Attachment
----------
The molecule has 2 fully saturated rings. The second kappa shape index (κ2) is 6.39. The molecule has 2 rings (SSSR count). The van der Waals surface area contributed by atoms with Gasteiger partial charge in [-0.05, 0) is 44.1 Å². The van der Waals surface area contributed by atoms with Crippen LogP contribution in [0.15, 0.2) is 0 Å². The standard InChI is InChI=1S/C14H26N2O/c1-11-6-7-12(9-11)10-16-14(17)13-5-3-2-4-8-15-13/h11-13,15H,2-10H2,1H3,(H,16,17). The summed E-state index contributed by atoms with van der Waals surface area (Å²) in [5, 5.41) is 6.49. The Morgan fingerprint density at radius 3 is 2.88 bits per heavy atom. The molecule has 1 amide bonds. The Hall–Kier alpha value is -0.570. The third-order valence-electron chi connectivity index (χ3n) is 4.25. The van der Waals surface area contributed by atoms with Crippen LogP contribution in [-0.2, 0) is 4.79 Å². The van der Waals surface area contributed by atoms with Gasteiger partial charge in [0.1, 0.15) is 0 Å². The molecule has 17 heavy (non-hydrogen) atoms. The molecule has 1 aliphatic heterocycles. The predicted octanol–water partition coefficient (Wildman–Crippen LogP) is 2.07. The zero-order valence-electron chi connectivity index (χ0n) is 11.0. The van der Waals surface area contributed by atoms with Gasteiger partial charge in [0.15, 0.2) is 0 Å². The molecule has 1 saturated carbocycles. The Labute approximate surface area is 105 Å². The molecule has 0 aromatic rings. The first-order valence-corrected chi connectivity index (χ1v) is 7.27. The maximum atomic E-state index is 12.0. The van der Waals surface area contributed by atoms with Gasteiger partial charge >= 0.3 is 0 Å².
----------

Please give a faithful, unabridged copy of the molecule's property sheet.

The molecule has 2 fully saturated rings. The second kappa shape index (κ2) is 6.39. The molecule has 2 rings (SSSR count). The van der Waals surface area contributed by atoms with Gasteiger partial charge in [-0.05, 0) is 44.1 Å². The van der Waals surface area contributed by atoms with Crippen LogP contribution in [0.15, 0.2) is 0 Å². The standard InChI is InChI=1S/C14H26N2O/c1-11-6-7-12(9-11)10-16-14(17)13-5-3-2-4-8-15-13/h11-13,15H,2-10H2,1H3,(H,16,17). The summed E-state index contributed by atoms with van der Waals surface area (Å²) in [5, 5.41) is 6.49. The Morgan fingerprint density at radius 3 is 2.88 bits per heavy atom. The molecule has 1 amide bonds. The Hall–Kier alpha value is -0.570. The third-order valence-electron chi connectivity index (χ3n) is 4.25. The van der Waals surface area contributed by atoms with Crippen LogP contribution in [-0.2, 0) is 4.79 Å². The van der Waals surface area contributed by atoms with Gasteiger partial charge in [0.1, 0.15) is 0 Å². The molecule has 17 heavy (non-hydrogen) atoms. The molecule has 1 aliphatic heterocycles. The predicted octanol–water partition coefficient (Wildman–Crippen LogP) is 2.07. The zero-order valence-electron chi connectivity index (χ0n) is 11.0. The van der Waals surface area contributed by atoms with Gasteiger partial charge in [0.15, 0.2) is 0 Å². The molecule has 1 saturated carbocycles. The Labute approximate surface area is 105 Å². The molecule has 0 aromatic rings. The first-order valence-corrected chi connectivity index (χ1v) is 7.27. The maximum atomic E-state index is 12.0. The van der Waals surface area contributed by atoms with Gasteiger partial charge >= 0.3 is 0 Å².